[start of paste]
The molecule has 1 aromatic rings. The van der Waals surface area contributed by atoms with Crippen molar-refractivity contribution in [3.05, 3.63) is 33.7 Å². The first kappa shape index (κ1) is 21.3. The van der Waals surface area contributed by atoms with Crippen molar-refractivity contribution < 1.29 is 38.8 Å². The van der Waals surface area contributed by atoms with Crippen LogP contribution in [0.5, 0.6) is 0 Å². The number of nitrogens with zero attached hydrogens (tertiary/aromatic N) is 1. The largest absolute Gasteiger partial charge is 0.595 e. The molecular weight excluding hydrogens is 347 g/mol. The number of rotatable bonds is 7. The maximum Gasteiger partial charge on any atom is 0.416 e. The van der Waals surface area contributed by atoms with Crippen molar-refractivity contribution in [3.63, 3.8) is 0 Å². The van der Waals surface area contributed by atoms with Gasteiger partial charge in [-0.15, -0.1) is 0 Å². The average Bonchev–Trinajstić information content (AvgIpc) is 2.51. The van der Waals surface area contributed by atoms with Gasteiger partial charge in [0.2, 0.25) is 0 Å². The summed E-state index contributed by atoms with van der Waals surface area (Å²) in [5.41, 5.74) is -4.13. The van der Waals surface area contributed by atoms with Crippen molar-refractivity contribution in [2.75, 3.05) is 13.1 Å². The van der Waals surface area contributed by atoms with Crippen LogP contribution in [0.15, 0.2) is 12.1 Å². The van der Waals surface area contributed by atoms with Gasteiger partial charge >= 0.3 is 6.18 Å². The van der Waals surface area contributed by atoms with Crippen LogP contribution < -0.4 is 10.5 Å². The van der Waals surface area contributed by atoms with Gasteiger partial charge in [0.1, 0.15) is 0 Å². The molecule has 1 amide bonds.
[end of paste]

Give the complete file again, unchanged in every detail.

The molecule has 1 aromatic rings. The van der Waals surface area contributed by atoms with Crippen molar-refractivity contribution in [3.05, 3.63) is 33.7 Å². The first kappa shape index (κ1) is 21.3. The van der Waals surface area contributed by atoms with Crippen molar-refractivity contribution < 1.29 is 38.8 Å². The van der Waals surface area contributed by atoms with Crippen LogP contribution in [0.5, 0.6) is 0 Å². The number of nitrogens with zero attached hydrogens (tertiary/aromatic N) is 1. The largest absolute Gasteiger partial charge is 0.595 e. The molecular weight excluding hydrogens is 347 g/mol. The number of rotatable bonds is 7. The maximum Gasteiger partial charge on any atom is 0.416 e. The van der Waals surface area contributed by atoms with Crippen molar-refractivity contribution in [3.63, 3.8) is 0 Å². The van der Waals surface area contributed by atoms with Gasteiger partial charge in [-0.15, -0.1) is 0 Å². The average Bonchev–Trinajstić information content (AvgIpc) is 2.51. The van der Waals surface area contributed by atoms with Gasteiger partial charge in [0.2, 0.25) is 0 Å². The summed E-state index contributed by atoms with van der Waals surface area (Å²) in [5.41, 5.74) is -4.13. The van der Waals surface area contributed by atoms with Crippen molar-refractivity contribution in [2.75, 3.05) is 13.1 Å². The van der Waals surface area contributed by atoms with Crippen LogP contribution in [0.15, 0.2) is 12.1 Å². The van der Waals surface area contributed by atoms with Gasteiger partial charge >= 0.3 is 6.18 Å². The van der Waals surface area contributed by atoms with Crippen LogP contribution < -0.4 is 10.5 Å². The van der Waals surface area contributed by atoms with Gasteiger partial charge in [0.1, 0.15) is 0 Å². The molecule has 1 amide bonds.